Avoid These Mistakes Immediately for Your Law Firm’s Growth: A Comprehensive Guide

February 29, 2024
In today’s discussion, we’ll delve into some common queries that came up after my recent talk on Key Performance Indicators (KPIs) for solo attorneys. These questions provide an excellent prelude to the upcoming episodes and emails. So if you haven’t yet subscribed to our email newsletter, do so right away. I guarantee, the wealth of knowledge you’ll gain will make this the best newsletter to hit your inbox. Now, let’s dive into the first question.

Question 1: What if you don’t want to grow this year? What KPIs should you track?
One common belief about KPIs is that they’re all about growth. But what if, as a lawyer, you’re content with your current financial status? What if your only desire is to cut down your working hours? Why bother with KPIs intended for growth? The answer is simple. Everyone needs growth. If you’re not growing, you’re regressing. Remember, growth isn’t only financial. It’s a comprehensive concept that includes various facets of your law firm.

Your idea of growth might be taking Fridays off, or perhaps increasing your Google reviews to 50 this year and improving your customer satisfaction rates. KPIs exist beyond pure financial targets. They encompass metrics like customer referral rates, amount of time taken to close a case, or even boosting your billable hourly rate. KPIs are not confined just to financial growth but extend to multiple domains of your practice.

Thus, it’s important to understand and appreciate the broad scope of KPIs. They provide a comprehensive analysis of your firm’s performance and guide you through improvements in areas you might not have considered before.

Question 2: How far back do I go when I’m looking at my data to build my KPIs?

In essence, the activity of your law firm in 2023 will shape our projections for 2024, looking back no further than 12 months. Considering the events in 2022, it’s fair to focus primarily on the data from 2023. For instance, if you were ill in 2022 and didn’t bill many hours, that year might not provide suitable data. We aim to use reliable, clean data, and if 2023 provides that for your firm, there’s no need to delve into 2022.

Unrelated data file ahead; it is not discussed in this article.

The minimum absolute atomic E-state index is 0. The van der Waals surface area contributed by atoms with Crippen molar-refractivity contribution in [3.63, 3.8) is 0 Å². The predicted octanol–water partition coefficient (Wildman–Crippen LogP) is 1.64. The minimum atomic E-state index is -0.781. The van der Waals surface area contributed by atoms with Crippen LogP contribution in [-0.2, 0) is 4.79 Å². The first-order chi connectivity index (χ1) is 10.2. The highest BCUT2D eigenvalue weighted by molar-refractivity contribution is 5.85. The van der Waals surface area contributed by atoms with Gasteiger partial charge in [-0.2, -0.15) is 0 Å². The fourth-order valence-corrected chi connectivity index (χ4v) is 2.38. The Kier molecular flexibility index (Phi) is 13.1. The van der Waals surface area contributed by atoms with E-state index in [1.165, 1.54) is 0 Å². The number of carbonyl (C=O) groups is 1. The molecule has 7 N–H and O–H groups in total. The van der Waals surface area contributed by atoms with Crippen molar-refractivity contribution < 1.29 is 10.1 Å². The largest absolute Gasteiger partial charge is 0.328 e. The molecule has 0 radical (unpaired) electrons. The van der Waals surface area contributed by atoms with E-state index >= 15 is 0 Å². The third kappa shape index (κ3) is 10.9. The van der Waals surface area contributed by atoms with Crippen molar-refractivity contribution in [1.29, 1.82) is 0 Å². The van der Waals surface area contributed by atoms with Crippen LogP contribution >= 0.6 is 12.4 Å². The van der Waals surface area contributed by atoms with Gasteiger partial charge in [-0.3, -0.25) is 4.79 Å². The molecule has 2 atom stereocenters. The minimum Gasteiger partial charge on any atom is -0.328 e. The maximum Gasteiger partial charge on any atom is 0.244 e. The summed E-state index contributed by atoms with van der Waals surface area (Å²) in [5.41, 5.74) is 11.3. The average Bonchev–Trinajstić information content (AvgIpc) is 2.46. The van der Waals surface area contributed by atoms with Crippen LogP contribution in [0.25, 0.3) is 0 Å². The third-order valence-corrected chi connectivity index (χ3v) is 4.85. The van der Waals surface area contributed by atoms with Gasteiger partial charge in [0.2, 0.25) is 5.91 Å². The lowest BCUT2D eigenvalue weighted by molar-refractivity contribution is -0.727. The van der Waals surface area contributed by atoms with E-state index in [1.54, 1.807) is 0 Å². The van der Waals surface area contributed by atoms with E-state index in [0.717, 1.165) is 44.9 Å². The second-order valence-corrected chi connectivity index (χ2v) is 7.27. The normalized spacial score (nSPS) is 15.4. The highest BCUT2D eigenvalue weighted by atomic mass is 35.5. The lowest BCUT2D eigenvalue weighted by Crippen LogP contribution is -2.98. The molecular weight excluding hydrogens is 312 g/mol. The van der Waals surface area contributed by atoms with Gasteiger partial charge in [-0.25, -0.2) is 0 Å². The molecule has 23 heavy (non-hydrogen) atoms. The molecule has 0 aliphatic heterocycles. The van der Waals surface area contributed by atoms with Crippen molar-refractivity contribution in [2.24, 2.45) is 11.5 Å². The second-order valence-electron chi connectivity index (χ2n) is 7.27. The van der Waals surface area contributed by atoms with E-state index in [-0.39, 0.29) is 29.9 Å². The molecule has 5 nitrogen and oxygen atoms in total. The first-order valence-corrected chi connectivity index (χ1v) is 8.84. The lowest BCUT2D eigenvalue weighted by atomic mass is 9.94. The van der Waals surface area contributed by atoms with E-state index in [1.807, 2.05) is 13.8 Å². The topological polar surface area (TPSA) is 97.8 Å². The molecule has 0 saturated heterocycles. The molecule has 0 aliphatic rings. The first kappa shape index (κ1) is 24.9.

Question 3: How can I measure my litigation practice effectively while using KPIs without compromising on client representation? 

Client satisfaction is vital, which leads us to the value of conducting client satisfaction surveys. Understandably, this might cause some discomfort. But there’s another strategy – asking for a Google review. If a client doesn’t leave a review even after three requests, it’s a clear sign – they liked your service, but maybe it wasn’t exceptional enough. It’s like going on a date – would they recommend you to their friends or brag about you?

Google reviews function as a good yardstick for this. Want to provide better service without sacrificing billable hours or meeting frequency? Monitor your client referrals and reviews. If these are lacking, it could indicate things aren’t progressing as positively as you envisioned. But look at this as an opportunity to improve, not as a reason to be disheartened. Rework your strategy, and see it as a chance to grow.

Question 4: What metrics do I want to track if I want to grow my law firm this year?

An overlooked yet fundamental metric to measure your law firm’s growth is the number of consultations you’re conducting. Simply put, more consultations signify more growth. Here’s the thing – zero consultations mean no growth. With ten consultations, you see some growth. Increase it to forty, and the growth is even more evident. However, keep in mind there’s a limit to this. The more consultations you host, the likelier it is for the quality to drop due to the overwhelming volume. So yes, while there’s a maximum limit, tracking your number of consultations is a key indicator of your firm’s growth.

But, that’s not all. Knowing your client’s source is equally critical. Are they from Facebook? Were they referred by another lawyer? Perhaps came across your Instagram post? Or are they from your networking group? Understanding where your clients are originating from helps you see where your efforts are paying off.

Shockingly, some lawyers have no clue where their clients generate from, which is really concerning. It’s like saying you don’t know how your firm is gaining new clients, which is almost unheard of in the business world. Tracking the source of your clients is not just important, it’s crucial. Our planner has a dedicated section for you to input where each potential new client came from, allowing you to review and analyze this information at the end of each month. Knowing where your clients come from helps you understand where to focus your marketing efforts in the future.

If you are interested in increasing the number of consultations you have this year or want to increase your consult to client conversion rate from 30% to 40% (which would add tens of thousands of dollars to your practice), use the form below to connect with me.